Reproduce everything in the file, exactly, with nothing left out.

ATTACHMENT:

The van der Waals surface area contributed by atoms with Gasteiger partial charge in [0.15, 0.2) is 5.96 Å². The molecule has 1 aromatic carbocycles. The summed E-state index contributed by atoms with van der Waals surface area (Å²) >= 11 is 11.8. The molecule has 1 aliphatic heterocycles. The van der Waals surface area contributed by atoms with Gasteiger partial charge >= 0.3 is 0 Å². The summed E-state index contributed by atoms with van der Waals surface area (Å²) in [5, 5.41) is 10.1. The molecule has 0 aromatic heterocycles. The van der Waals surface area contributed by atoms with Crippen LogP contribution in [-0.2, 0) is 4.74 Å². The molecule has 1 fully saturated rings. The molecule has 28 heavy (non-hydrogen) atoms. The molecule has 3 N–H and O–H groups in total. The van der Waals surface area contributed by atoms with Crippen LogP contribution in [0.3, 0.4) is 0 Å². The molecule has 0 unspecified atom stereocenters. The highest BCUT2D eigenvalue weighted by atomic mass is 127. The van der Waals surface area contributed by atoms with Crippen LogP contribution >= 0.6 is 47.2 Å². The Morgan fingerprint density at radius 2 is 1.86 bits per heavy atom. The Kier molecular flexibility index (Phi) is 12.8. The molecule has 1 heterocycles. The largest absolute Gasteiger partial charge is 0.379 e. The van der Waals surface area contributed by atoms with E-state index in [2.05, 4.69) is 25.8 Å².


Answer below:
The van der Waals surface area contributed by atoms with Gasteiger partial charge in [0.15, 0.2) is 5.96 Å². The molecule has 1 aromatic carbocycles. The summed E-state index contributed by atoms with van der Waals surface area (Å²) >= 11 is 11.8. The molecule has 1 aliphatic heterocycles. The van der Waals surface area contributed by atoms with Gasteiger partial charge >= 0.3 is 0 Å². The summed E-state index contributed by atoms with van der Waals surface area (Å²) in [5, 5.41) is 10.1. The molecule has 0 aromatic heterocycles. The van der Waals surface area contributed by atoms with Crippen LogP contribution in [-0.2, 0) is 4.74 Å². The molecule has 1 fully saturated rings. The molecule has 28 heavy (non-hydrogen) atoms. The molecule has 3 N–H and O–H groups in total. The van der Waals surface area contributed by atoms with Crippen LogP contribution in [0.3, 0.4) is 0 Å². The molecule has 0 unspecified atom stereocenters. The highest BCUT2D eigenvalue weighted by atomic mass is 127. The van der Waals surface area contributed by atoms with Crippen LogP contribution >= 0.6 is 47.2 Å². The Morgan fingerprint density at radius 2 is 1.86 bits per heavy atom. The Kier molecular flexibility index (Phi) is 12.8. The molecule has 1 heterocycles. The largest absolute Gasteiger partial charge is 0.379 e. The van der Waals surface area contributed by atoms with E-state index in [2.05, 4.69) is 25.8 Å².